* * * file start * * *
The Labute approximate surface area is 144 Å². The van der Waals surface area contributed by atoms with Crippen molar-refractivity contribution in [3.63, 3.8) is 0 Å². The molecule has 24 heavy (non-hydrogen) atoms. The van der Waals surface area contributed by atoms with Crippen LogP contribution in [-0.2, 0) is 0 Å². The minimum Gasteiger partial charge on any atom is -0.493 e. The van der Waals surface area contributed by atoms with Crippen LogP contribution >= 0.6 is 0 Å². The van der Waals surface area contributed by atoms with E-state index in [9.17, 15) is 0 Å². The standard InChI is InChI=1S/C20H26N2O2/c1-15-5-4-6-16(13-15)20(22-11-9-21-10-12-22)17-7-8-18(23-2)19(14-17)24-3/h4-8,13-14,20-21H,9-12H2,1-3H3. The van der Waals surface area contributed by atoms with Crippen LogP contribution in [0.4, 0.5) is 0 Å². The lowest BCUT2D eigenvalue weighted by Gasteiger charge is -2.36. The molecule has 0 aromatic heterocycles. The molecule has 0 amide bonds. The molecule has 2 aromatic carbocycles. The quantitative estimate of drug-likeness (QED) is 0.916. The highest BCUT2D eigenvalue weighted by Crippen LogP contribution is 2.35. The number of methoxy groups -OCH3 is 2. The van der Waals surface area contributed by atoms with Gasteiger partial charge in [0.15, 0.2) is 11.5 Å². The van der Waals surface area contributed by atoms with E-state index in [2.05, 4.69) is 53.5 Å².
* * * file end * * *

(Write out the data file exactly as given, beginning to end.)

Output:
The Labute approximate surface area is 144 Å². The van der Waals surface area contributed by atoms with Crippen molar-refractivity contribution in [3.63, 3.8) is 0 Å². The molecule has 24 heavy (non-hydrogen) atoms. The van der Waals surface area contributed by atoms with Crippen LogP contribution in [-0.2, 0) is 0 Å². The minimum Gasteiger partial charge on any atom is -0.493 e. The van der Waals surface area contributed by atoms with Crippen LogP contribution >= 0.6 is 0 Å². The van der Waals surface area contributed by atoms with E-state index in [9.17, 15) is 0 Å². The standard InChI is InChI=1S/C20H26N2O2/c1-15-5-4-6-16(13-15)20(22-11-9-21-10-12-22)17-7-8-18(23-2)19(14-17)24-3/h4-8,13-14,20-21H,9-12H2,1-3H3. The van der Waals surface area contributed by atoms with Crippen LogP contribution in [0.4, 0.5) is 0 Å². The lowest BCUT2D eigenvalue weighted by Gasteiger charge is -2.36. The molecule has 0 aromatic heterocycles. The molecule has 0 amide bonds. The molecule has 2 aromatic carbocycles. The quantitative estimate of drug-likeness (QED) is 0.916. The highest BCUT2D eigenvalue weighted by Crippen LogP contribution is 2.35. The number of methoxy groups -OCH3 is 2. The van der Waals surface area contributed by atoms with Gasteiger partial charge in [0.15, 0.2) is 11.5 Å². The van der Waals surface area contributed by atoms with E-state index in [2.05, 4.69) is 53.5 Å².